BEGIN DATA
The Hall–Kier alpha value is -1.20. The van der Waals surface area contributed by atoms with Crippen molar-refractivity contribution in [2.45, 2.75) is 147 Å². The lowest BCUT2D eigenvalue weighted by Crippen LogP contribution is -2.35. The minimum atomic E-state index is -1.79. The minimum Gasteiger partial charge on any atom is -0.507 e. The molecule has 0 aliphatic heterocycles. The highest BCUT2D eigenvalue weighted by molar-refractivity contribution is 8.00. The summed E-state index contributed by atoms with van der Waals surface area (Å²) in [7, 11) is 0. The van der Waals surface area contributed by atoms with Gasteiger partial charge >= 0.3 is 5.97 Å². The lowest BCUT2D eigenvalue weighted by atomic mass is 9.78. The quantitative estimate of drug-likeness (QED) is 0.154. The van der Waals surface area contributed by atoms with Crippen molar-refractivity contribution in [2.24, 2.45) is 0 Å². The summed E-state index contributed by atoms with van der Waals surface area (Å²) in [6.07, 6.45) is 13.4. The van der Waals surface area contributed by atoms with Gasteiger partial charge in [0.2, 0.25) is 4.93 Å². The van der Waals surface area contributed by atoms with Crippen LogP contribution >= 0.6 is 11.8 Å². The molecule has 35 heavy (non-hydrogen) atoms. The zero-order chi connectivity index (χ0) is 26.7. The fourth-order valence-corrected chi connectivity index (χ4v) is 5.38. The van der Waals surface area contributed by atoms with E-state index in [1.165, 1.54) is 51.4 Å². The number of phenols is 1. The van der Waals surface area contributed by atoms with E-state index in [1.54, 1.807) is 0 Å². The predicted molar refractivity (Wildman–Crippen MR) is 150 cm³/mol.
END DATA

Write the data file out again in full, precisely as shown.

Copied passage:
The Hall–Kier alpha value is -1.20. The van der Waals surface area contributed by atoms with Crippen molar-refractivity contribution in [2.45, 2.75) is 147 Å². The lowest BCUT2D eigenvalue weighted by Crippen LogP contribution is -2.35. The minimum atomic E-state index is -1.79. The minimum Gasteiger partial charge on any atom is -0.507 e. The molecule has 0 aliphatic heterocycles. The highest BCUT2D eigenvalue weighted by molar-refractivity contribution is 8.00. The summed E-state index contributed by atoms with van der Waals surface area (Å²) in [7, 11) is 0. The van der Waals surface area contributed by atoms with Gasteiger partial charge >= 0.3 is 5.97 Å². The lowest BCUT2D eigenvalue weighted by atomic mass is 9.78. The quantitative estimate of drug-likeness (QED) is 0.154. The van der Waals surface area contributed by atoms with Crippen molar-refractivity contribution in [2.24, 2.45) is 0 Å². The summed E-state index contributed by atoms with van der Waals surface area (Å²) in [6.07, 6.45) is 13.4. The van der Waals surface area contributed by atoms with Gasteiger partial charge in [0.2, 0.25) is 4.93 Å². The van der Waals surface area contributed by atoms with Crippen LogP contribution >= 0.6 is 11.8 Å². The molecule has 35 heavy (non-hydrogen) atoms. The zero-order chi connectivity index (χ0) is 26.7. The fourth-order valence-corrected chi connectivity index (χ4v) is 5.38. The van der Waals surface area contributed by atoms with E-state index in [1.165, 1.54) is 51.4 Å². The number of phenols is 1. The van der Waals surface area contributed by atoms with E-state index in [1.54, 1.807) is 0 Å². The predicted molar refractivity (Wildman–Crippen MR) is 150 cm³/mol.